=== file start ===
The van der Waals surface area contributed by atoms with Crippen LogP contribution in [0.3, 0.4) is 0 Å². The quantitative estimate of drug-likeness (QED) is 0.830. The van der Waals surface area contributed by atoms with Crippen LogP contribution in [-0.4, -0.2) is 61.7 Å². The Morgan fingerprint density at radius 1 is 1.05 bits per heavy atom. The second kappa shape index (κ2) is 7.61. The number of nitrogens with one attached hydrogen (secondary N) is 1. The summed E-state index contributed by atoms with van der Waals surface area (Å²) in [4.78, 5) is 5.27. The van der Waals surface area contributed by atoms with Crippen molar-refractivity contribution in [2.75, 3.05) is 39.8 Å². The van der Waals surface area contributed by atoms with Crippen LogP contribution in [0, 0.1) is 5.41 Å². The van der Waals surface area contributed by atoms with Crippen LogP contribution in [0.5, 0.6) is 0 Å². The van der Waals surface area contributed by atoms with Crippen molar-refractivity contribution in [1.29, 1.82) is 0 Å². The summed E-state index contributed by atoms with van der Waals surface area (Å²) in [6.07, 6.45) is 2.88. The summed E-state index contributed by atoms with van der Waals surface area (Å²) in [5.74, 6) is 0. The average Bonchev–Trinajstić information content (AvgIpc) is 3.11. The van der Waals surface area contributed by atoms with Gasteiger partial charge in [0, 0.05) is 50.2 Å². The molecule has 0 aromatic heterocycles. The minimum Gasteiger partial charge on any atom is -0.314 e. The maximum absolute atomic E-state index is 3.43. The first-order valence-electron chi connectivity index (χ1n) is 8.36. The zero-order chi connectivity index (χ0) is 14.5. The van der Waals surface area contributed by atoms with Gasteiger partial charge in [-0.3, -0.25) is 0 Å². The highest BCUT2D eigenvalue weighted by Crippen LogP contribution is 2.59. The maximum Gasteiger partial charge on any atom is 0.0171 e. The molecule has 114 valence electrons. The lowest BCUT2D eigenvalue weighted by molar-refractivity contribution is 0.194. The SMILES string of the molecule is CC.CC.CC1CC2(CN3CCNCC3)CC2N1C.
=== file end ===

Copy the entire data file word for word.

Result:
The van der Waals surface area contributed by atoms with Crippen LogP contribution in [0.3, 0.4) is 0 Å². The quantitative estimate of drug-likeness (QED) is 0.830. The van der Waals surface area contributed by atoms with Crippen LogP contribution in [-0.4, -0.2) is 61.7 Å². The Morgan fingerprint density at radius 1 is 1.05 bits per heavy atom. The second kappa shape index (κ2) is 7.61. The number of nitrogens with one attached hydrogen (secondary N) is 1. The summed E-state index contributed by atoms with van der Waals surface area (Å²) in [4.78, 5) is 5.27. The van der Waals surface area contributed by atoms with Crippen molar-refractivity contribution in [2.75, 3.05) is 39.8 Å². The van der Waals surface area contributed by atoms with Crippen LogP contribution in [0, 0.1) is 5.41 Å². The van der Waals surface area contributed by atoms with Crippen LogP contribution in [0.5, 0.6) is 0 Å². The van der Waals surface area contributed by atoms with Crippen molar-refractivity contribution in [1.29, 1.82) is 0 Å². The summed E-state index contributed by atoms with van der Waals surface area (Å²) in [6.07, 6.45) is 2.88. The summed E-state index contributed by atoms with van der Waals surface area (Å²) in [5.74, 6) is 0. The average Bonchev–Trinajstić information content (AvgIpc) is 3.11. The van der Waals surface area contributed by atoms with Gasteiger partial charge in [0, 0.05) is 50.2 Å². The molecule has 0 aromatic heterocycles. The minimum Gasteiger partial charge on any atom is -0.314 e. The maximum absolute atomic E-state index is 3.43. The first-order valence-electron chi connectivity index (χ1n) is 8.36. The zero-order chi connectivity index (χ0) is 14.5. The van der Waals surface area contributed by atoms with Gasteiger partial charge in [-0.3, -0.25) is 0 Å². The highest BCUT2D eigenvalue weighted by Crippen LogP contribution is 2.59. The maximum Gasteiger partial charge on any atom is 0.0171 e. The molecule has 114 valence electrons. The lowest BCUT2D eigenvalue weighted by molar-refractivity contribution is 0.194. The SMILES string of the molecule is CC.CC.CC1CC2(CN3CCNCC3)CC2N1C.